As some of you will know and to inform those who don’t, the Community Hall stands on the site of the original Brindle Parish Institute which was opened in August 1923. The land had been donated by Lord Chesham and the building constructed by voluntary labour and generous financial support from the locality. It was ‘a memorial to the self sacrifices of many including ex-servicemen and local ladies who had at their heart the development of a healthy socail spirit in the Brindle area’. The project started as a result of the men coming back to Brindle from the war, which claimed the lives of a least 16 men from the village, wanting ‘to fraternise as they had done in the trenches’.
This is a very start reminder of a strong and direct link between World War One and the current site and Hall, the Parish Institute and its successor buildings.
As a means of commemorating WW1, The Royal British Legion and Fields in Trust have led a nationwide initiative aimed at securing recreational spaces in perpetuity in honour of the millions of people who lost their lives. Both organisations have been working together to deliver the ‘Centenary Fields’ programme, which is to identifty and nominate recreational spaces which can be dedicated as a ‘Centenary Fields’ programme, which is to identify and nominate recreational spaces which can be dedicated as a ‘Centenary Field’ to commemorate this significant milestone in our history and create a tangible local legacy that will be valued by the local community for generations to come.
In essence, dedicating the Community Hall site as a ‘Centenary Field’ would protect the site for perpetuity, meaning that it would not be possible for the site or any part of the site to be disposed of, or altered significantly, and it would remain a place of recreation for ever. The mechanisn for this is by registering a deed of dedication with the Land Registry. The management and running of the site would remain with the local management team and the ‘Fields in Trust’ involvement is advisory and custodial only.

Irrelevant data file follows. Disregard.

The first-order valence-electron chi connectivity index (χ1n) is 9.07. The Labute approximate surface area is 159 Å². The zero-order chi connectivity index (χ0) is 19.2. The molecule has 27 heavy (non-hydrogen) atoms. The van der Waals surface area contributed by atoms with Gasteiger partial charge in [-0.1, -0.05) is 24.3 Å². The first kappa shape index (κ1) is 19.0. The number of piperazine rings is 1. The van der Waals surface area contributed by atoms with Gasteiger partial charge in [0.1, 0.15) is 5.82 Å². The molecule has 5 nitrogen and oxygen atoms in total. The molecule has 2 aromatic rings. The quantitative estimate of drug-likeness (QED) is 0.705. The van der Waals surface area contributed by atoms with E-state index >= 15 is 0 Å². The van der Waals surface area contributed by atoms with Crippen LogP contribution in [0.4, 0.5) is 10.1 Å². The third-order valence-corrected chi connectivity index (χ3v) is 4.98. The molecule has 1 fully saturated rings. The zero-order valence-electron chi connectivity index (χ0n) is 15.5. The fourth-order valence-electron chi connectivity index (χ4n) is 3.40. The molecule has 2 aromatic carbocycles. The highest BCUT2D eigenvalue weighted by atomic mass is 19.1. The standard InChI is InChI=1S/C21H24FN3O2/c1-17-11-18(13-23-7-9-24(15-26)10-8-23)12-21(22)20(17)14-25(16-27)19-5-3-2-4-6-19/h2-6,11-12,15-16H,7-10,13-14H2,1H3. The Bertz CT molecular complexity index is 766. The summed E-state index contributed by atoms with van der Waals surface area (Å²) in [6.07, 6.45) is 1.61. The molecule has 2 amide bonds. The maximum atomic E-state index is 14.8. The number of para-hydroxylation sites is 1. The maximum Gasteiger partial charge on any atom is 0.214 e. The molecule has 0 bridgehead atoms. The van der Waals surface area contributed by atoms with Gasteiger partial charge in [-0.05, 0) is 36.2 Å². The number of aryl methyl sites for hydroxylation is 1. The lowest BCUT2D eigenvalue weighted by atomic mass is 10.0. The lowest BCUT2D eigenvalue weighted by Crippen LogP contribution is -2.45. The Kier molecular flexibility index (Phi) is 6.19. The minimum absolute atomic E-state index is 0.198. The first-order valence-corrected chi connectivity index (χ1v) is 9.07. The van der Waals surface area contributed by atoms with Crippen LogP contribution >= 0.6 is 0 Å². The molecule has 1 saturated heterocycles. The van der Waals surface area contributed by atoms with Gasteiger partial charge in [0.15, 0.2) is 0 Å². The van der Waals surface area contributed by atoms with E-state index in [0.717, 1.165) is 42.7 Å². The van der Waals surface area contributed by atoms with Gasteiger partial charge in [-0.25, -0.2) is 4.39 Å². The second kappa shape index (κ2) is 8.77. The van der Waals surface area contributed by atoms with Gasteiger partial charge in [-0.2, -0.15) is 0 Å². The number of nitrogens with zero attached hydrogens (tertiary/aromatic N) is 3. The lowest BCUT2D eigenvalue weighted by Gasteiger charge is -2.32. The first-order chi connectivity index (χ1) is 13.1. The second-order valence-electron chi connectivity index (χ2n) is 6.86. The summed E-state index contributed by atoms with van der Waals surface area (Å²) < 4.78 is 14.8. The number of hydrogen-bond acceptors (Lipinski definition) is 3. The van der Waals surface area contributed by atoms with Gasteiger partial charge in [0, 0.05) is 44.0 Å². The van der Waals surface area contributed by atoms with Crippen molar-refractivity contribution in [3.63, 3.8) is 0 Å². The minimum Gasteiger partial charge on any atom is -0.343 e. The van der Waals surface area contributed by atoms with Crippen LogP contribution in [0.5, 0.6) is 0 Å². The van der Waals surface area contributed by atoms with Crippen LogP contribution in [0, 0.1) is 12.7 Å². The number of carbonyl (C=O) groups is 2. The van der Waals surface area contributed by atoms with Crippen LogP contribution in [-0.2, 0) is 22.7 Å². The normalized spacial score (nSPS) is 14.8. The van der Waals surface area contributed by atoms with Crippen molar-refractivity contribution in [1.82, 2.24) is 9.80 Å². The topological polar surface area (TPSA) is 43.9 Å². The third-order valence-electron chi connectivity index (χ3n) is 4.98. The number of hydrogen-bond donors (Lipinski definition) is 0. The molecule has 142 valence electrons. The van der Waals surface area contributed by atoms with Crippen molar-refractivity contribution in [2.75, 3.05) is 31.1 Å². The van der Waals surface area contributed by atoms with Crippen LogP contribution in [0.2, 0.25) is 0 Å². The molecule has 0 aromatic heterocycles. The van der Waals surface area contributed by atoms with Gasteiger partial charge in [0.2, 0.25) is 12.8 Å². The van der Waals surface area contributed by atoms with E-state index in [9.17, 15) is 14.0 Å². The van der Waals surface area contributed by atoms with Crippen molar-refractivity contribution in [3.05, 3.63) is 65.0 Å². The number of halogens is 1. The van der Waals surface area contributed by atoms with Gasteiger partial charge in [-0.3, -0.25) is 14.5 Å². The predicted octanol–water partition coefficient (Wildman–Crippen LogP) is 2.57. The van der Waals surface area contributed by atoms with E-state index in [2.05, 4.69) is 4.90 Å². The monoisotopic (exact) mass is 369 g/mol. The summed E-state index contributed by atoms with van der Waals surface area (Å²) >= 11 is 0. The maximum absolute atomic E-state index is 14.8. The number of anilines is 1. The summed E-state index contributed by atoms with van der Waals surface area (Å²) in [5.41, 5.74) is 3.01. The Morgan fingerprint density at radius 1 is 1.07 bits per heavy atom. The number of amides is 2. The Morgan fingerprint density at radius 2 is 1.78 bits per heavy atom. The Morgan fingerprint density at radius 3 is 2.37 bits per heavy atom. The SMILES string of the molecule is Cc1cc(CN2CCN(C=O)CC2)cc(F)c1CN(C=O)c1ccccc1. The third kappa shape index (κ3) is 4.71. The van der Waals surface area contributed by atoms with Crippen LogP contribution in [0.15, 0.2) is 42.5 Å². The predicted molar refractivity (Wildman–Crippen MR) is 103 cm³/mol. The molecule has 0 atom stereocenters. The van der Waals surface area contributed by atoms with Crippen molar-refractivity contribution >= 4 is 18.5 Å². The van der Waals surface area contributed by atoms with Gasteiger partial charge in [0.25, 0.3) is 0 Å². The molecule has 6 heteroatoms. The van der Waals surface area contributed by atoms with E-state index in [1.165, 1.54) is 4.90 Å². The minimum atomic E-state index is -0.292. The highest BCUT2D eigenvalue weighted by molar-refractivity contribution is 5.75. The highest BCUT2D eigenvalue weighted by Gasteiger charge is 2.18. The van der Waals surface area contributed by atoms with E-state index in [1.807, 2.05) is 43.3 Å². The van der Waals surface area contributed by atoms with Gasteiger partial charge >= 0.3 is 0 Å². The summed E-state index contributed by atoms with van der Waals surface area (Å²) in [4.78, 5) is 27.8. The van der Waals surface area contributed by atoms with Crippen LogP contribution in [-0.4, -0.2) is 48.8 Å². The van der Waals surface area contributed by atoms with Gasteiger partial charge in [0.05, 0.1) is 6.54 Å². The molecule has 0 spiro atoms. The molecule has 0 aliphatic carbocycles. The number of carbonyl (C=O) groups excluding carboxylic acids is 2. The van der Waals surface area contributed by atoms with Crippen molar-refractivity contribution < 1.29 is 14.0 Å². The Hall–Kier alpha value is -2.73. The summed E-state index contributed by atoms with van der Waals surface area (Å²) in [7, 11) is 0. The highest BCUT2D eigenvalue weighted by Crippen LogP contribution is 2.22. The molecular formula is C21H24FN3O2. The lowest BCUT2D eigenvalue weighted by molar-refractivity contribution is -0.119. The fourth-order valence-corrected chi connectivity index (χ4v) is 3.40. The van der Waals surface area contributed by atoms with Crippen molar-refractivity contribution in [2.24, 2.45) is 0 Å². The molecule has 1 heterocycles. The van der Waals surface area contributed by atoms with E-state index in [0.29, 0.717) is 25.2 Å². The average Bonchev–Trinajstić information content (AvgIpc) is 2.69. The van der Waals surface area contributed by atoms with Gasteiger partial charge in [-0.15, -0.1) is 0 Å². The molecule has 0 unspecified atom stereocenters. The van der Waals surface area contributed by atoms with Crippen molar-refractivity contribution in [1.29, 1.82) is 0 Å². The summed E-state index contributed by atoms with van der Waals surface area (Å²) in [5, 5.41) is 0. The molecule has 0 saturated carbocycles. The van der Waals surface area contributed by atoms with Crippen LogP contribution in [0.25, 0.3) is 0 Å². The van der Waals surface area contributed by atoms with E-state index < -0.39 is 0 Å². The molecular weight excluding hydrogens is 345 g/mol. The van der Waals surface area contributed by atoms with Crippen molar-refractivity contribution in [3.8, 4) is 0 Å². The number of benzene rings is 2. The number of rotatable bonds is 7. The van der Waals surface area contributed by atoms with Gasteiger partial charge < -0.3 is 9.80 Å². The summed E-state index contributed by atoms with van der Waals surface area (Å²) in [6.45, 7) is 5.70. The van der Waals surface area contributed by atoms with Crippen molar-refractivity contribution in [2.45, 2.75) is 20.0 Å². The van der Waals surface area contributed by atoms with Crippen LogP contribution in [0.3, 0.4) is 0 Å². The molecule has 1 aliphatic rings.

Our site had been visited and fulfils all the criteria, and the question about applying for ‘Centenary Fields’ status or not has been under consideration for two years. The Committee met twice with the Development Officer from ‘Fields in Trust’ most recently in October of this year and he has answered all our questions and concerns. After a great deal of sonsideration and informed discussion, over a long period of time, at its last Meeting in October, the Committee decided unanimously to ge ahead with an application for ‘Centenary Fields’ status.
The decision has been taken by the Committee and will be upheld. I am happy to deal with any queries or provide clarification. Relevant documentation will be displayed on the Hall notice board and if you want more information on ‘Centenary Fields’ please to to www.fieldsintrust.org. We would be willing to listen to any relevant, valid and strong objections, and these should be made to me by the end of January 2017 (email@example.com or call 01254 852044) when a formal application will be made. We hope the community will support our decision which we firmly believe is in its best interest.